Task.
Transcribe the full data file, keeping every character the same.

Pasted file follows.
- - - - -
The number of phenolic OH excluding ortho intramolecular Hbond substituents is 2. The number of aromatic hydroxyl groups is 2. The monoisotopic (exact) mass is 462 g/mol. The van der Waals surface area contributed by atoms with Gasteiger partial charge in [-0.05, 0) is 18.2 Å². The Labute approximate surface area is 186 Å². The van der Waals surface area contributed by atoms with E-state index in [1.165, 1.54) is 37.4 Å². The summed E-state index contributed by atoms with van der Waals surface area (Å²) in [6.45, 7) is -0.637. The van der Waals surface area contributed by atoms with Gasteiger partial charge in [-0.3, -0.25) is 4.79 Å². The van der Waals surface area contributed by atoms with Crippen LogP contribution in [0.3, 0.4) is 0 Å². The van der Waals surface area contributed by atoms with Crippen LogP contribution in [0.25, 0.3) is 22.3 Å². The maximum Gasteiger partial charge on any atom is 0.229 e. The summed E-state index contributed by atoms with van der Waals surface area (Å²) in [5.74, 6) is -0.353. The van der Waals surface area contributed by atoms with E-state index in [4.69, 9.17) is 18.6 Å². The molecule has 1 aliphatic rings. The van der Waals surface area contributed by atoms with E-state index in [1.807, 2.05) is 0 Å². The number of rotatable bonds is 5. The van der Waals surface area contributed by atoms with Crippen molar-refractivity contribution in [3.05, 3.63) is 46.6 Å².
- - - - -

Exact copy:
The number of phenolic OH excluding ortho intramolecular Hbond substituents is 2. The number of aromatic hydroxyl groups is 2. The monoisotopic (exact) mass is 462 g/mol. The van der Waals surface area contributed by atoms with Gasteiger partial charge in [-0.05, 0) is 18.2 Å². The Labute approximate surface area is 186 Å². The van der Waals surface area contributed by atoms with E-state index in [1.165, 1.54) is 37.4 Å². The summed E-state index contributed by atoms with van der Waals surface area (Å²) in [6.45, 7) is -0.637. The van der Waals surface area contributed by atoms with Gasteiger partial charge in [-0.3, -0.25) is 4.79 Å². The van der Waals surface area contributed by atoms with Crippen LogP contribution in [0.3, 0.4) is 0 Å². The van der Waals surface area contributed by atoms with Crippen LogP contribution in [0.25, 0.3) is 22.3 Å². The maximum Gasteiger partial charge on any atom is 0.229 e. The summed E-state index contributed by atoms with van der Waals surface area (Å²) in [5.74, 6) is -0.353. The van der Waals surface area contributed by atoms with E-state index in [4.69, 9.17) is 18.6 Å². The molecule has 1 aliphatic rings. The van der Waals surface area contributed by atoms with E-state index in [1.807, 2.05) is 0 Å². The number of rotatable bonds is 5. The van der Waals surface area contributed by atoms with Crippen molar-refractivity contribution in [3.05, 3.63) is 46.6 Å².